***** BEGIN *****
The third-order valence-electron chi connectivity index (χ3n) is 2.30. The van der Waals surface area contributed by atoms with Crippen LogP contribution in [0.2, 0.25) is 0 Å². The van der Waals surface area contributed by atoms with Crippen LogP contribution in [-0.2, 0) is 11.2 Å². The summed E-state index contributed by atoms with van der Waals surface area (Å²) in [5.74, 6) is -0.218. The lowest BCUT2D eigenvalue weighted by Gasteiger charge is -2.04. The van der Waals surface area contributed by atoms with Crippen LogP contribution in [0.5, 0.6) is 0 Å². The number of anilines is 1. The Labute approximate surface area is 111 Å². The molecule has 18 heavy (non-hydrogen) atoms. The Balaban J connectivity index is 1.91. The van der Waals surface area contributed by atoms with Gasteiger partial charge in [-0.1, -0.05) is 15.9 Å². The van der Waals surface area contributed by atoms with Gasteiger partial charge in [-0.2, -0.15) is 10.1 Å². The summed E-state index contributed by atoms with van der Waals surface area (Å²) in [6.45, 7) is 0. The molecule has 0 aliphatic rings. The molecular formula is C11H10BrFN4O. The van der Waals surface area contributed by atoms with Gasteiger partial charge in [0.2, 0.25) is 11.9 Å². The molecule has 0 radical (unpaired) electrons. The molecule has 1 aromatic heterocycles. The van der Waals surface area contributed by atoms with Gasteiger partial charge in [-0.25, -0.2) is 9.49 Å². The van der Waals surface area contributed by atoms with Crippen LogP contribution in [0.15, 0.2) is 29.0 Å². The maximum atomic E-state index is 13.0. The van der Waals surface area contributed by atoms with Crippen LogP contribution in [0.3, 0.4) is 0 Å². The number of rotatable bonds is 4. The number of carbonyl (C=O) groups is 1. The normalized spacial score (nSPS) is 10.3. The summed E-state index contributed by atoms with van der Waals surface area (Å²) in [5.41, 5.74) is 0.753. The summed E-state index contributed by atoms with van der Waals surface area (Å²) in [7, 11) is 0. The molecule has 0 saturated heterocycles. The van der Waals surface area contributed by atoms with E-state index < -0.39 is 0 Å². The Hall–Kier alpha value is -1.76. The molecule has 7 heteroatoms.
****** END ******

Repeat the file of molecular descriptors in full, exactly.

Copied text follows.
The third-order valence-electron chi connectivity index (χ3n) is 2.30. The van der Waals surface area contributed by atoms with Crippen LogP contribution in [0.2, 0.25) is 0 Å². The van der Waals surface area contributed by atoms with Crippen LogP contribution in [-0.2, 0) is 11.2 Å². The summed E-state index contributed by atoms with van der Waals surface area (Å²) in [5.74, 6) is -0.218. The lowest BCUT2D eigenvalue weighted by Gasteiger charge is -2.04. The van der Waals surface area contributed by atoms with Crippen LogP contribution in [0.5, 0.6) is 0 Å². The number of anilines is 1. The Labute approximate surface area is 111 Å². The molecule has 18 heavy (non-hydrogen) atoms. The Balaban J connectivity index is 1.91. The van der Waals surface area contributed by atoms with Gasteiger partial charge in [-0.1, -0.05) is 15.9 Å². The van der Waals surface area contributed by atoms with Gasteiger partial charge in [-0.2, -0.15) is 10.1 Å². The summed E-state index contributed by atoms with van der Waals surface area (Å²) in [6.45, 7) is 0. The molecule has 0 aliphatic rings. The molecular formula is C11H10BrFN4O. The van der Waals surface area contributed by atoms with Gasteiger partial charge in [0.2, 0.25) is 11.9 Å². The molecule has 0 radical (unpaired) electrons. The molecule has 1 aromatic heterocycles. The van der Waals surface area contributed by atoms with Gasteiger partial charge in [-0.25, -0.2) is 9.49 Å². The van der Waals surface area contributed by atoms with Crippen LogP contribution in [0.15, 0.2) is 29.0 Å². The maximum atomic E-state index is 13.0. The van der Waals surface area contributed by atoms with Crippen LogP contribution in [0.3, 0.4) is 0 Å². The number of rotatable bonds is 4. The number of carbonyl (C=O) groups is 1. The normalized spacial score (nSPS) is 10.3. The summed E-state index contributed by atoms with van der Waals surface area (Å²) in [5.41, 5.74) is 0.753. The summed E-state index contributed by atoms with van der Waals surface area (Å²) in [7, 11) is 0. The molecule has 0 saturated heterocycles. The van der Waals surface area contributed by atoms with E-state index < -0.39 is 0 Å². The Hall–Kier alpha value is -1.76. The molecule has 7 heteroatoms.